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Pet of the Day
Today's Pet of the Day
Dempsey Donna, the Pet of the Day
Name: Dempsey Donna
Age: Twenty years old
Gender: Female
Kind: Welsh Pony
Home: Drenthe, The Netherlands
   My own Trakehner gelding had cancer and was treated for that in 2007. Even though he was healing, I found I could not ride him anymore. He was a 16.2 hands tall, strong horse and I never had a horse any smaller. So when my parents first told me they found a potential pony that I could ride while my older horse was retired, the first thing I said was "no". Because I wasn't used to ponies, and I couldn't imagine myself riding one every day.

    When I first saw her, however, I knew the first second that she was exactly what I wanted. She was a former broodmare, so she had this big baby belly that looked totally out of place, and a huge scar on her right shoulder. Her owners told me she had caused it by pushing through a gate that was too small.

    Dempsey Donna, called Donna for short, was very nervous that day, and it was obvious she hadn't been in human hands for a long time. But her eyes stood intelligent and they let her loose in the biggest arena there was. No one forced her to run, but she did anyway, rearing, bucking and making sliding stops out of nowhere. The first thing she did after that little work-out was calmly walking up to me and rubbing her head against me with such force I almost fell to my butt. I had been all smiles throughout the meeting and my parents didn't even need an answer.

    A week later, she finally arrived and it would soon be revealed Donna didn't like strangers. Actually, no one but me could touch her. It was only after a year that she allowed my mom to pet her slowly, while she has seen my mom every day. It's not fear. She's honestly just very selective of who she does or doesn't like. And Donna knows what she wants!

    Not everything was going well. She was limping occasionally and her tendons weren't that strong. She would never be the jumper I hoped she would be, but that was alright. I didn't want to buy another horse for jumping either. When you have those two horses that you know belong there, you don't need someone else, and Donna and my retired horse did fine for me!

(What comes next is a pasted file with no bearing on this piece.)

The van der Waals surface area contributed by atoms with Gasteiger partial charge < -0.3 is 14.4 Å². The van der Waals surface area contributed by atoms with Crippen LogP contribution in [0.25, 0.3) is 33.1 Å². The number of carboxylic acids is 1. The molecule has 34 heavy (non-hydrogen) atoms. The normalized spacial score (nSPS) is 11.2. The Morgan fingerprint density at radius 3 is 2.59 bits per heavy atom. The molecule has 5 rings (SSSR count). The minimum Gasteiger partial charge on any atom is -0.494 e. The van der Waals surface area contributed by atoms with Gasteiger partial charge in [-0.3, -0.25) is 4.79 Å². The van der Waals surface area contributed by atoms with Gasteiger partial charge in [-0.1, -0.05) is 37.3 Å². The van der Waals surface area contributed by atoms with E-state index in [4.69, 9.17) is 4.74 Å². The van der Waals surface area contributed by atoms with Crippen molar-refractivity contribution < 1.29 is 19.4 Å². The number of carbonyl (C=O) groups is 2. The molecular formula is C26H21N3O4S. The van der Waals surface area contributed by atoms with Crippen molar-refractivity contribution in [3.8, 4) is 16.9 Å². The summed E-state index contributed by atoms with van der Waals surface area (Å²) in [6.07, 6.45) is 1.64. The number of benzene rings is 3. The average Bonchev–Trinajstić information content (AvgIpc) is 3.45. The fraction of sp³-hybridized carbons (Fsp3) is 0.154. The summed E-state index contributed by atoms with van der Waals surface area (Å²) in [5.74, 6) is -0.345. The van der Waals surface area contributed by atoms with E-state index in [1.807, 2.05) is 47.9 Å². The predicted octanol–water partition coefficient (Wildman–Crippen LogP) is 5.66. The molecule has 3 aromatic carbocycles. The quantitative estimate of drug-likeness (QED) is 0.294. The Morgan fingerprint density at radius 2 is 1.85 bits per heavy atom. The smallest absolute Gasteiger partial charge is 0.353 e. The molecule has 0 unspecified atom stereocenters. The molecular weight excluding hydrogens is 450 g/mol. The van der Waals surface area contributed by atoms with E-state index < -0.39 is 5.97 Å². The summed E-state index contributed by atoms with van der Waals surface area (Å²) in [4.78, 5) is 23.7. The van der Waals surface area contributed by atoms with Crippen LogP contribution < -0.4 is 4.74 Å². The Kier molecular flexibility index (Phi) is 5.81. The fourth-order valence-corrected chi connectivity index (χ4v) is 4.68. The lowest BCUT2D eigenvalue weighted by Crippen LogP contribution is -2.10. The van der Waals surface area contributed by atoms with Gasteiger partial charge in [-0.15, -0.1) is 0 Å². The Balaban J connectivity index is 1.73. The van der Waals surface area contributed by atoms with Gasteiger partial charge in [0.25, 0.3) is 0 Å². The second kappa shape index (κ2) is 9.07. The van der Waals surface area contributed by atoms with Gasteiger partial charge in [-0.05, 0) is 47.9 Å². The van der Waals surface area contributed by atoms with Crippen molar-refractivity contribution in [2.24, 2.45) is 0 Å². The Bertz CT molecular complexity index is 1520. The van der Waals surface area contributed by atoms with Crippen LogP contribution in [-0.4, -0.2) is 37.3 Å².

In 2010 she had been running again. Donna is, for your information, a very fast and hyper pony. It was slippery. There was a car in the pasture, with a trailer, to bring a yearling. All of us tried to calm her down, but being Donna, she started playing games with us. This resulted in her making a somersault and ended up banging against the trailer. Fortunately, she was OK, except for her right front leg being injured, but the vet said it would heal. We didn't ride for a year after that. I could only take her out on walks, so I often took both my horses by hand and walked miles into the forest. This was, honestly, very tiring, having two horses pull on your arms, but it was fun nonetheless and I feel like a lot of groundwork has strengthened my bond with the both of them.

    Unfortunately, when I started riding again, there was bad news for my other horse. He had not only suffered cancer, but he was now again ill with Cushing's disease and it was slowly eating him. Donna was very fond of him, but he changed into a grumpy old horse to the rest of the group. Eventually he became stiff and had trouble walking. This was when I decided it was enough. His story ended there, and I believe I gave him seven good years after being dumped by his old owner. He was euthanized in October. All the horses in our herd seemed to understand - one by one they would come by and nose with him, then left again to be looking at us in the distance. Donna and another horse took longest. I feel like she respected the old man a lot. He was a wise horse.

    After that, I didn't feel like riding for a long time. This effected Donna too, because she always liked going out riding - alone in nature. She would stalk me every time. I think she never understood that I just stopped riding her all of a sudden. In summer I visited a western riding show to take pictures and I realized I really missed riding. But English riding just wasn't my thing anymore. I bought western tack and asked my grandfather, who used to have Paints and Quarters, for help. We have been working very hard to change from English to western, and so far, she loves it.

    I think Donna is very special because she has been through a lot, especially with her former owners - she was sold often, usually because of her weak leg. It has also become clear she had a lot of accidents and one of her owners was really aggressive while riding. Even though she has very bad memories, she always kept being happy and grateful. Everyone likes Donna, even if they can't touch her.

    And even if I have let her down, especially after my older horse died, she was always there for me. There was never a moment she lost hope. And more importantly, she lifts up my spirits any time with her big brown eyes and funny character.

    Now she is in foal to APHA stud Oreos Red Baron and we are expecting a beautiful little one in four months! Can't wait! I just love talking about this horse.

Dempsey Donna, the Pet of the Day
Dempsey Donna, the Pet of the Day

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